I Survived Myself

I survived myself

Peter Chrzanowski’s new book, I Survived Myself, is a testament to the many lives he has lived. His nicknames “Peter Peru” or “Peter Should-not-ski” or “Peter Chernobyl” are connected to his many ski lives…and these nicknames were earned prior to his taking up paragliding!

His journey is a testament to a life lived on the edge of possibility. From immigrating to Eastern Canada from Poland to embarking on a solo odyssey from the tip of Chile and back in a van, from soloing a first ascent to pioneering groundbreaking innovations in the ski film industry—all before the age of thirty—Peter has lived multiple lifetimes in one. And now, well into his 60s, he shows no sign of stoping.

Exposed to the towering peaks of Peru, Chile, Argentina, British Columbia, and Alaska during family holidays with his parents—a geologist and a survey engineer—Chrzanowski found himself in Peru at age 17, assisting his father with geological work for a Canadian mining company.

“The work base itself was over 4,000 meters in elevation,” he recalls. “So I’d climb and ski the surrounding glaciers on my time off. My first ski descents of the Andes started there, in 1976. I enjoyed the heightened sense of fear that the high alpine environment evoked in me. I discovered that I skied better—more precisely and technically—when I was risking my life.”

In 1977 he fell 700-metres and was deposited him into a crevasse while attempting to ski off the summit of Ranrapalca (6,162 metres /20,217 feet) while in Peru. The name “Peter Peru” stuck following these adventures.

I survived myself

Following a paragliding incident in México many years later, he did pause to document his collection insane memories and stories from his life, thus commencing the writing process of what became “I Survived Myself.”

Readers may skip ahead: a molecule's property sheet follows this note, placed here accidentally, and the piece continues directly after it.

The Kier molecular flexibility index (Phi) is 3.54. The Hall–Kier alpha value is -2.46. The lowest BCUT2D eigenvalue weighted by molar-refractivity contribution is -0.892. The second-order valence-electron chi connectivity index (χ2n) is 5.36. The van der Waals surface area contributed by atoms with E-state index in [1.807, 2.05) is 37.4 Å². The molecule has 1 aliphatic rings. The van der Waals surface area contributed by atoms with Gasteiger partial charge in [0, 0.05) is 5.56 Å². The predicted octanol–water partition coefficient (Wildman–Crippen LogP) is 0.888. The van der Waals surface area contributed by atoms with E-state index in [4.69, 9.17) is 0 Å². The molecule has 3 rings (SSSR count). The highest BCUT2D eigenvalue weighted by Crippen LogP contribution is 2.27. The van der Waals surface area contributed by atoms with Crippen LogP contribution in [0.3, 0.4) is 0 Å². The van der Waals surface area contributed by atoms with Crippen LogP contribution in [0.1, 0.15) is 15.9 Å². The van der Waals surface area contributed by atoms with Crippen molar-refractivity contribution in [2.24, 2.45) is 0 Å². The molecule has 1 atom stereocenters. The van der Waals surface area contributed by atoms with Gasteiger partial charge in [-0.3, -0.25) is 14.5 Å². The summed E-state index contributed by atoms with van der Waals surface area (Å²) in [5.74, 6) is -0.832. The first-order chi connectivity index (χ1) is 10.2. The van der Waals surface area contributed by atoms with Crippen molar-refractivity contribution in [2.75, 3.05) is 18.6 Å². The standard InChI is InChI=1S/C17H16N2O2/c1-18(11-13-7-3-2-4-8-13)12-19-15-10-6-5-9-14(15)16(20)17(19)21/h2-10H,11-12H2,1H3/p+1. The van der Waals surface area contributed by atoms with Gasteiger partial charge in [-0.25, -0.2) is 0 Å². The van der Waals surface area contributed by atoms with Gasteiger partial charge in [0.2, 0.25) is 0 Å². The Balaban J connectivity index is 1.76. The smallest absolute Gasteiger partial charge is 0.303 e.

“I had a bad paragliding accident, and I was really angry at myself, actually. I needed to focus on something while I recovered in Mexico. I basically wrote it kind of out of anger in about six weeks.”

“I was by myself in a little cabin in Mexico,” he recalls. “And I wanted to do it while I wasn’t bothered by anybody, where I could focus on it. I wrote 14 hours a day sometimes.”

Peter’s life has been defined by adventure since his earliest days. From childhood aspirations to stand out as an immigrant in Fredericton, NB, and as an only child, to spending almost a year, and several subsequent summers, living, working, and exploring South America as a teen, Peter’s formative years were nothing short of transformative.

“During the long trip being away from my friends, I had a lot of time to focus on reading and getting to know the places we were visiting. My whole focus changed, and interests changed. That definitely made me a different person. I mean, that trip to South America and working down there as well, every few summers made an impression on me.”

I survived myself

A longtime friend of Peter’s, and Chamonix legend Sylvain Saudan, describes Peter as a “locomotive”—an adventurer always ahead, launching new projects, and igniting enthusiasm. Despite setbacks, Peter never gave up, displaying incredible resilience—a beacon of inspiration for today’s youth.

As one of the first of his kind in the ski and adventure filming scene, finding ideas and coming up with new concepts for projects was a practice in creativity and thinking on the go.

“We were always looking for stories,” he says. “My first film was really just a trip I had organized with friends. We knew nothing about the filming part, we had a film crew who took care of producing the film. But there was so much more to craft the story around. That’s what came more easily to me, the story telling.”

Despite facing myriad highs and lows throughout his 40 plus year career, the projects that hold emotional and sentimental significance stand out to him the most.

“I think the film I did for Trevor Peterson, In the Spirit, really stands out to me because Trevor was a close friend. When he passed away, it really impacted us a lot. And that project was kind of magical. I hardly received $5,000 advance from a distributor which is nothing to start a film. I went to Europe with Troy Jungen who had a network of friends there. I went without a camera, just carrying tapes, and everywhere we went, people helped out by lending me cameras, and I met film crews who did interviews for me and everything kind of fell together as if Trevor’s spirit wanted us to make the film. So, that project is important to me and was really memorable.”